2006 Documentary Oscar Shorts
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2006 Documentary Oscar Shorts

No one really expects the Academy Of Motion Picture Arts And Sciences to honor the actual best in movies from year to year, but it can reliably be counted on to assemble a slate of films that represent tasteful, straight-ahead seriousness. The four nominees for this year's "Best Documentary Short" are all important with a capital "I," and with some slight exceptions, they eschew art in favor of information. At their best, they're direct, emotional appeals to viewers' sympathy and consciences, and at an average length of 30 minutes, they make their points without wearing anyone out. At their worst, they're about as aesthetically exciting as employee-training films.

None of the four are bad by any means. God Sleeps In Rwanda is arguably the weakest, since its flat structure—sketching the lives of a handful of women who survived the Rwandan genocide and are now helping rebuild their society—is too wrapped up in celebrating the creative female spirit to delve into the situation's complexity. Still, Rwanda's women are worth getting to know, as they tell stories of overcoming rape and AIDS and emerging in some ways stronger than ever. The Death Of Kevin Carter: Casualty Of The Bang Bang Club takes a more detailed approach to its subject, a Pulitzer-prize-winning South African photojournalist who partied hard and cared too much, and eventually killed himself when the end of apartheid robbed him of compelling subject matter. Director Dan Krauss is too quick to dismiss the furor surrounding Carter's most famous photograph—a shot of a famine-addled little girl crawling through the sand with a vulture over her shoulder—and to let his subject off the hook for observing, not helping. But at least he ends the short well, with an interview with Carter's daughter, who insists that her dad died a hero, if only because he would've been a failure had he lived.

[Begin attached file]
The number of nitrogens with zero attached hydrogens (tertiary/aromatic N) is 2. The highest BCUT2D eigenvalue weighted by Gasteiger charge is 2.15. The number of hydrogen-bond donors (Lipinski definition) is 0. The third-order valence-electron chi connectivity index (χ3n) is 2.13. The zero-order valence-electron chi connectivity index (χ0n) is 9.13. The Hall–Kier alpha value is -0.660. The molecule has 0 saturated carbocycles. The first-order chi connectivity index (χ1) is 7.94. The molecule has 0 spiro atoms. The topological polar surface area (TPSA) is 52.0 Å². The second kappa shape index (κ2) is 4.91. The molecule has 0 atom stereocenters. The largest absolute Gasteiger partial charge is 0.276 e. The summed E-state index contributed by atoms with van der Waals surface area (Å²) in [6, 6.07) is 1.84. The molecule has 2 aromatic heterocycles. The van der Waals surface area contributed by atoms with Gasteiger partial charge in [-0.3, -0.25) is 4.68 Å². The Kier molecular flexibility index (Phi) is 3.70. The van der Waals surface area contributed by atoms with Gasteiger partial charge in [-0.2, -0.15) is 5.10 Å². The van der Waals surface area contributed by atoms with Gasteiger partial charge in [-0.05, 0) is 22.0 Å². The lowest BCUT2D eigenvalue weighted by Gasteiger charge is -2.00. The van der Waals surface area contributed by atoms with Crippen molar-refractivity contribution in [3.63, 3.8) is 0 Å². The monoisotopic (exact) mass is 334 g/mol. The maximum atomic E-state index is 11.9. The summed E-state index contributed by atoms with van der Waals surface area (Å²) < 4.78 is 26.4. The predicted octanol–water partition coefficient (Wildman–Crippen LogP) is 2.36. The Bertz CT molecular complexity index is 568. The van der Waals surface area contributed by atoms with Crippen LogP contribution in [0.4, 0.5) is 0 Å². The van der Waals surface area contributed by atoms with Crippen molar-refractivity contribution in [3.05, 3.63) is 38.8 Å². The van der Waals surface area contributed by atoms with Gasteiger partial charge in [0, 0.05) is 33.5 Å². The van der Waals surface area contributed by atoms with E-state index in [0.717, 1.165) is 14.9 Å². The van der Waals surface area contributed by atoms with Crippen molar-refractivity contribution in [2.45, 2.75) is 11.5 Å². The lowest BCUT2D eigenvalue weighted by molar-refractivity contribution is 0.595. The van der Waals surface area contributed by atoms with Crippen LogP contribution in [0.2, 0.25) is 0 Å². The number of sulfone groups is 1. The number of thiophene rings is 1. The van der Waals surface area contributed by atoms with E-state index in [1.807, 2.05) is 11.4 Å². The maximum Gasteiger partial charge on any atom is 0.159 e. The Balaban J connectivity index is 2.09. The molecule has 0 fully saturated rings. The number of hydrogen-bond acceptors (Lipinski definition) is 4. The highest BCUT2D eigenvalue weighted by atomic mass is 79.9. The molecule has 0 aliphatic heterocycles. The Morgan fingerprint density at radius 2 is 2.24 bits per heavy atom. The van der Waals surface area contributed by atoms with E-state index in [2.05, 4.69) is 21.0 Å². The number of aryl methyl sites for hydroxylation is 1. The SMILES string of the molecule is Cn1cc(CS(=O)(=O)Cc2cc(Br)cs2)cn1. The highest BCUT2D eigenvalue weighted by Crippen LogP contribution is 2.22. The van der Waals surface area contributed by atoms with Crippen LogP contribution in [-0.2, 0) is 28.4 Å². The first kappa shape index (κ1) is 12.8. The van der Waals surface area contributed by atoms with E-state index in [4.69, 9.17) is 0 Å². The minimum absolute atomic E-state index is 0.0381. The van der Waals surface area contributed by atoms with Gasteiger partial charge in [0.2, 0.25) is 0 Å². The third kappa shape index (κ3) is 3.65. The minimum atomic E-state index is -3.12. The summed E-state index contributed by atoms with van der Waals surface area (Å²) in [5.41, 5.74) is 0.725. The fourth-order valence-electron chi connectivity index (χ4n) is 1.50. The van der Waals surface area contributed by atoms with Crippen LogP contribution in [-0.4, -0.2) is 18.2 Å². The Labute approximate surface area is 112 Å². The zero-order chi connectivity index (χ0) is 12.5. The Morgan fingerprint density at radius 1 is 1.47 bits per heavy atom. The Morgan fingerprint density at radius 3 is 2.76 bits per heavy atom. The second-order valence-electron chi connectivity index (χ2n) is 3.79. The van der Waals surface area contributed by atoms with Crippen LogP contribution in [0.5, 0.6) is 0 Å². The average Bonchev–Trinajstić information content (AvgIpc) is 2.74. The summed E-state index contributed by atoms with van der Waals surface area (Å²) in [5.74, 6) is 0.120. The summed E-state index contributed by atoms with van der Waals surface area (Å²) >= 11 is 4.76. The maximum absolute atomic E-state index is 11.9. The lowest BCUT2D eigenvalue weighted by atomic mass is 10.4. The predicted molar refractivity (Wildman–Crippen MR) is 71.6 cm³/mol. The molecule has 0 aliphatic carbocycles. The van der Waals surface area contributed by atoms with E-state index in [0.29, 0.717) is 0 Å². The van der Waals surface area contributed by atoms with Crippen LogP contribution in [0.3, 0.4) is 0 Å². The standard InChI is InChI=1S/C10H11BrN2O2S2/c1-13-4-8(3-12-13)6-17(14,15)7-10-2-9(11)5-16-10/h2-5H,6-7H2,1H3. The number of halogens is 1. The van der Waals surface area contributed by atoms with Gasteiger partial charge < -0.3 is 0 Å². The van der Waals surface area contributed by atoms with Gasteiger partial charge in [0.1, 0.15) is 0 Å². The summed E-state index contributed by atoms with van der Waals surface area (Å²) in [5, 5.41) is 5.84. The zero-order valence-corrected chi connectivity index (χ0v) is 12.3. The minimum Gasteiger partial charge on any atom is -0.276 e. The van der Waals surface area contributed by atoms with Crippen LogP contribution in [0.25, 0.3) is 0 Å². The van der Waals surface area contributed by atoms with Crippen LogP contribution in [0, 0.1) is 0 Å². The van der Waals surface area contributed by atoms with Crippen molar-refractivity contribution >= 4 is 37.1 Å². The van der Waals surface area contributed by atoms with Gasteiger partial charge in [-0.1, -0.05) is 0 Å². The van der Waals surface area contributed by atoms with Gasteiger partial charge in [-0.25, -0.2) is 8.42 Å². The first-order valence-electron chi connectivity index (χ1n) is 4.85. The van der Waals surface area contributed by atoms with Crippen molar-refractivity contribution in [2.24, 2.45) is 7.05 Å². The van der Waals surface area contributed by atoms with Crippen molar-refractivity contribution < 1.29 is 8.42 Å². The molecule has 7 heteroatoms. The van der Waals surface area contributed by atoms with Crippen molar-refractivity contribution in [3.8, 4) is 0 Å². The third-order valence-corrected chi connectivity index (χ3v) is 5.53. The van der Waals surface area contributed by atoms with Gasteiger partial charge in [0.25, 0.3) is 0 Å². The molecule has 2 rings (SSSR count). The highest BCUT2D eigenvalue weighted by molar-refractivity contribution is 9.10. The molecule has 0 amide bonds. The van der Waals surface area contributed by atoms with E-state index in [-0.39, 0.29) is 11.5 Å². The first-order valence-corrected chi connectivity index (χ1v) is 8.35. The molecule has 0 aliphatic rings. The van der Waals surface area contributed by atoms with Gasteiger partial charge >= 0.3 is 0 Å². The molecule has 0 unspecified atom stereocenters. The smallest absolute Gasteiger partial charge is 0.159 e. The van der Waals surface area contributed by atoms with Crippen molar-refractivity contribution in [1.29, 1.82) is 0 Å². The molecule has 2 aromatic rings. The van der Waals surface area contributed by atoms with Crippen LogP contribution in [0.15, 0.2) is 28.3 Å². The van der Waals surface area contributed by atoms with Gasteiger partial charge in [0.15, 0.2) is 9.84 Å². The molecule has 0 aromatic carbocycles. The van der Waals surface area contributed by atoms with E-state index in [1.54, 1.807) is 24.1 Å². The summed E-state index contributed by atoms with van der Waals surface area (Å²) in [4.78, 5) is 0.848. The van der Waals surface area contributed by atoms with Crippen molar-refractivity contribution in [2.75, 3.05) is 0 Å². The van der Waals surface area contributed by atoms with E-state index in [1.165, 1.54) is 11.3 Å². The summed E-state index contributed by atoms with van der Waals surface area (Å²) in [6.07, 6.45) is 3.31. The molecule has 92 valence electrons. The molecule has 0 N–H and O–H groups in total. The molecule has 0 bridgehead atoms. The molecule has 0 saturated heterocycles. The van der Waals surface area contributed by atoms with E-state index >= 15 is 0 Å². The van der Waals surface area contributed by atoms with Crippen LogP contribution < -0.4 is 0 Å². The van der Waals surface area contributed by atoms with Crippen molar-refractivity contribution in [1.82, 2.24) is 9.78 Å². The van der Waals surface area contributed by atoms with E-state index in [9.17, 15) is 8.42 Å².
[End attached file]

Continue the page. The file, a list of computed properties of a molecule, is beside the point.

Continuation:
Steven Okazaki's The Mushroom Club edges closer to actual cinema. In investigating life in Hiroshima some 60 years after the atomic bomb, Okazaki uncovers shameful pieces of history (like the government's attempts to hide Hiroshima babies born with birth defects) and uncomfortable tales of human selfishness (like two survivors who admit they ignored pleas for help during their rush to safety), and he cuts them together with meditative, though slightly dull, shots of modern city living. Chances are, the Academy will reward Okazaki's beautiful imagery and gently probing approach. But his film isn't as stirring as A Note Of Triumph: The Golden Age Of Norman Corwin, which covers the war-themed radio plays that helped sell the American public on the justness of defeating the Nazis. Co-directors Corinne Marrinan and Eric Simonson edit together interviews with the likes of Walter Cronkite, Studs Terkel, and Robert Altman into an impressionistic, informative collage of voices, all describing what Terkel calls "the most hopeful moment for the world," when the Nazi supermen were bested by what Corwin called "you common men of today." Unlike its competitors, A Note Of Triumph could be twice as long and be just as fascinating.

A.V. Club Rating: God Sleeps B-, Kevin Carter B, Mushroom Club B+, Norman Corwin A-

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